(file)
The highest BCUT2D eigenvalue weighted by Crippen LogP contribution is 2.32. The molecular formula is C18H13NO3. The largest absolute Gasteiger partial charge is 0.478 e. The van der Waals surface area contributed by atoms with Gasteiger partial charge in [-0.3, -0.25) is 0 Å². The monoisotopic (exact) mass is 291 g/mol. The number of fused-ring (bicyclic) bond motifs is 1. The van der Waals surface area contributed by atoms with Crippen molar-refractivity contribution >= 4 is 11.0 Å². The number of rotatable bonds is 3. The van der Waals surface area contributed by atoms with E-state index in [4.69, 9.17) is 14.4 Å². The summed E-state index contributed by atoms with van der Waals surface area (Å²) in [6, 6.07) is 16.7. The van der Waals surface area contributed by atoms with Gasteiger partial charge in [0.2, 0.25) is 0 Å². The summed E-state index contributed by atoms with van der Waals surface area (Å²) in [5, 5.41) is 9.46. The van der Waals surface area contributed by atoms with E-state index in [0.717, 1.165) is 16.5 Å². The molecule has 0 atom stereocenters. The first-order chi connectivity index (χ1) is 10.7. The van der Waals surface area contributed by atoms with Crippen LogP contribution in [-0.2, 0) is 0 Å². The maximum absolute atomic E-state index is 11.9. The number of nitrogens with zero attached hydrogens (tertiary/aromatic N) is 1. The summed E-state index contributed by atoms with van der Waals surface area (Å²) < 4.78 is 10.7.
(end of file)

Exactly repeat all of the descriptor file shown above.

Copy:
The highest BCUT2D eigenvalue weighted by Crippen LogP contribution is 2.32. The molecular formula is C18H13NO3. The largest absolute Gasteiger partial charge is 0.478 e. The van der Waals surface area contributed by atoms with Gasteiger partial charge in [-0.3, -0.25) is 0 Å². The monoisotopic (exact) mass is 291 g/mol. The number of fused-ring (bicyclic) bond motifs is 1. The van der Waals surface area contributed by atoms with Crippen molar-refractivity contribution >= 4 is 11.0 Å². The number of rotatable bonds is 3. The van der Waals surface area contributed by atoms with E-state index in [4.69, 9.17) is 14.4 Å². The summed E-state index contributed by atoms with van der Waals surface area (Å²) in [6, 6.07) is 16.7. The van der Waals surface area contributed by atoms with Gasteiger partial charge in [0.2, 0.25) is 0 Å². The summed E-state index contributed by atoms with van der Waals surface area (Å²) in [5, 5.41) is 9.46. The van der Waals surface area contributed by atoms with E-state index in [0.717, 1.165) is 16.5 Å². The molecule has 0 atom stereocenters. The first-order chi connectivity index (χ1) is 10.7. The van der Waals surface area contributed by atoms with Crippen LogP contribution in [-0.2, 0) is 0 Å². The maximum absolute atomic E-state index is 11.9. The number of nitrogens with zero attached hydrogens (tertiary/aromatic N) is 1. The summed E-state index contributed by atoms with van der Waals surface area (Å²) < 4.78 is 10.7.